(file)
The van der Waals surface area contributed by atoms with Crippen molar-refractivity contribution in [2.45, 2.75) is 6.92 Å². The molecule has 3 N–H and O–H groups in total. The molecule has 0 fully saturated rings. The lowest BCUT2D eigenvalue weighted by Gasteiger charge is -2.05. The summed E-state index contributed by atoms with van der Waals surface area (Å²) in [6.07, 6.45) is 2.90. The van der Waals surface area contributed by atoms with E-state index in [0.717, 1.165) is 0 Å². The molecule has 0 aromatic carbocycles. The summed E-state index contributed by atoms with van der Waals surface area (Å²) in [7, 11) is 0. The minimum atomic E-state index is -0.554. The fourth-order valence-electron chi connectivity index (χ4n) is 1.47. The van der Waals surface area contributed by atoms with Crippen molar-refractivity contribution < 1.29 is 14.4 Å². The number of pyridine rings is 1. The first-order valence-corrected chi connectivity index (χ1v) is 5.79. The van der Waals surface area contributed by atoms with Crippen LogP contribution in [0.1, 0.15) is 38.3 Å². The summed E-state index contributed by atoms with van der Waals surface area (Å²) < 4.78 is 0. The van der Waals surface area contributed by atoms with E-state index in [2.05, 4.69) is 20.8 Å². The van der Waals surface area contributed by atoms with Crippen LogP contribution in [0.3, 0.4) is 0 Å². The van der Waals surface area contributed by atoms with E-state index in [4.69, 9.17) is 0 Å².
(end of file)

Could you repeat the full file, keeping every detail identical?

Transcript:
The van der Waals surface area contributed by atoms with Crippen molar-refractivity contribution in [2.45, 2.75) is 6.92 Å². The molecule has 3 N–H and O–H groups in total. The molecule has 0 fully saturated rings. The lowest BCUT2D eigenvalue weighted by Gasteiger charge is -2.05. The summed E-state index contributed by atoms with van der Waals surface area (Å²) in [6.07, 6.45) is 2.90. The van der Waals surface area contributed by atoms with E-state index in [0.717, 1.165) is 0 Å². The molecule has 0 aromatic carbocycles. The summed E-state index contributed by atoms with van der Waals surface area (Å²) in [7, 11) is 0. The minimum atomic E-state index is -0.554. The fourth-order valence-electron chi connectivity index (χ4n) is 1.47. The van der Waals surface area contributed by atoms with Crippen molar-refractivity contribution < 1.29 is 14.4 Å². The number of pyridine rings is 1. The first-order valence-corrected chi connectivity index (χ1v) is 5.79. The van der Waals surface area contributed by atoms with Crippen LogP contribution in [0.1, 0.15) is 38.3 Å². The summed E-state index contributed by atoms with van der Waals surface area (Å²) < 4.78 is 0. The van der Waals surface area contributed by atoms with E-state index in [2.05, 4.69) is 20.8 Å². The van der Waals surface area contributed by atoms with Crippen LogP contribution in [0.3, 0.4) is 0 Å². The van der Waals surface area contributed by atoms with E-state index in [4.69, 9.17) is 0 Å².